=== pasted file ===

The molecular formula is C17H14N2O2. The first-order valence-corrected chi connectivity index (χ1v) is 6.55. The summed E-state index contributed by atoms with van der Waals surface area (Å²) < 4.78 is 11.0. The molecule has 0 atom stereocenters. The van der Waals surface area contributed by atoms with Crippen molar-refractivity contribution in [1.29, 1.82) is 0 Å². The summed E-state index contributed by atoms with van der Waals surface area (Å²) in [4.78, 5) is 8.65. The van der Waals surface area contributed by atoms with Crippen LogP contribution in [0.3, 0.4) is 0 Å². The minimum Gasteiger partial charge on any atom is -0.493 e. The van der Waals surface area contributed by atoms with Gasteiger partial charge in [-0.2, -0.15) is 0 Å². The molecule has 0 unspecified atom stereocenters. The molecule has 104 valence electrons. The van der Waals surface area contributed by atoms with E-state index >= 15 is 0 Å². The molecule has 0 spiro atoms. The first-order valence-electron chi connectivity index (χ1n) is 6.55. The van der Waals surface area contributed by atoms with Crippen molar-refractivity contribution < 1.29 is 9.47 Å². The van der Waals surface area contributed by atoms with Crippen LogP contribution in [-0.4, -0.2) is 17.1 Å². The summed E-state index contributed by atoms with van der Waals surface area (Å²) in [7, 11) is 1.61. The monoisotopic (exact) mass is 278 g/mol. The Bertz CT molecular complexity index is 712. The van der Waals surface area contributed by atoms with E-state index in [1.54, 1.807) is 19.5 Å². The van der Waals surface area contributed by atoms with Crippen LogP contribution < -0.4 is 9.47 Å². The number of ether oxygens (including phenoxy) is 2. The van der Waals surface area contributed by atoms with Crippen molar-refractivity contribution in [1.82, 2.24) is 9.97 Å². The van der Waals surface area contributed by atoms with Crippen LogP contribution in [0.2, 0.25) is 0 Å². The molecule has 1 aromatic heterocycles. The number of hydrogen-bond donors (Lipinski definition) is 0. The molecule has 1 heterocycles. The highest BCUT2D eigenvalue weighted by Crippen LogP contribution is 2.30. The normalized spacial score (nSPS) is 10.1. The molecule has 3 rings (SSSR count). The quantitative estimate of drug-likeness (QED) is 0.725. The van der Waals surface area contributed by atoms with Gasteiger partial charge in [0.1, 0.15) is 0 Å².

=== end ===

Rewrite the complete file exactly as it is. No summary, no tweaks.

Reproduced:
The molecular formula is C17H14N2O2. The first-order valence-corrected chi connectivity index (χ1v) is 6.55. The summed E-state index contributed by atoms with van der Waals surface area (Å²) < 4.78 is 11.0. The molecule has 0 atom stereocenters. The van der Waals surface area contributed by atoms with Crippen molar-refractivity contribution in [1.29, 1.82) is 0 Å². The summed E-state index contributed by atoms with van der Waals surface area (Å²) in [4.78, 5) is 8.65. The van der Waals surface area contributed by atoms with Crippen LogP contribution in [0.3, 0.4) is 0 Å². The minimum Gasteiger partial charge on any atom is -0.493 e. The van der Waals surface area contributed by atoms with Gasteiger partial charge in [-0.2, -0.15) is 0 Å². The molecule has 0 unspecified atom stereocenters. The molecule has 104 valence electrons. The van der Waals surface area contributed by atoms with E-state index >= 15 is 0 Å². The molecule has 0 spiro atoms. The first-order valence-electron chi connectivity index (χ1n) is 6.55. The van der Waals surface area contributed by atoms with Crippen molar-refractivity contribution < 1.29 is 9.47 Å². The van der Waals surface area contributed by atoms with Crippen LogP contribution in [-0.4, -0.2) is 17.1 Å². The summed E-state index contributed by atoms with van der Waals surface area (Å²) in [7, 11) is 1.61. The monoisotopic (exact) mass is 278 g/mol. The Bertz CT molecular complexity index is 712. The van der Waals surface area contributed by atoms with E-state index in [1.54, 1.807) is 19.5 Å². The van der Waals surface area contributed by atoms with Crippen LogP contribution < -0.4 is 9.47 Å². The number of ether oxygens (including phenoxy) is 2. The van der Waals surface area contributed by atoms with Crippen molar-refractivity contribution in [1.82, 2.24) is 9.97 Å². The van der Waals surface area contributed by atoms with Crippen LogP contribution in [0.2, 0.25) is 0 Å². The molecule has 1 aromatic heterocycles. The number of hydrogen-bond donors (Lipinski definition) is 0. The molecule has 1 heterocycles. The highest BCUT2D eigenvalue weighted by Crippen LogP contribution is 2.30. The normalized spacial score (nSPS) is 10.1. The molecule has 3 rings (SSSR count). The quantitative estimate of drug-likeness (QED) is 0.725. The van der Waals surface area contributed by atoms with Gasteiger partial charge in [0.1, 0.15) is 0 Å².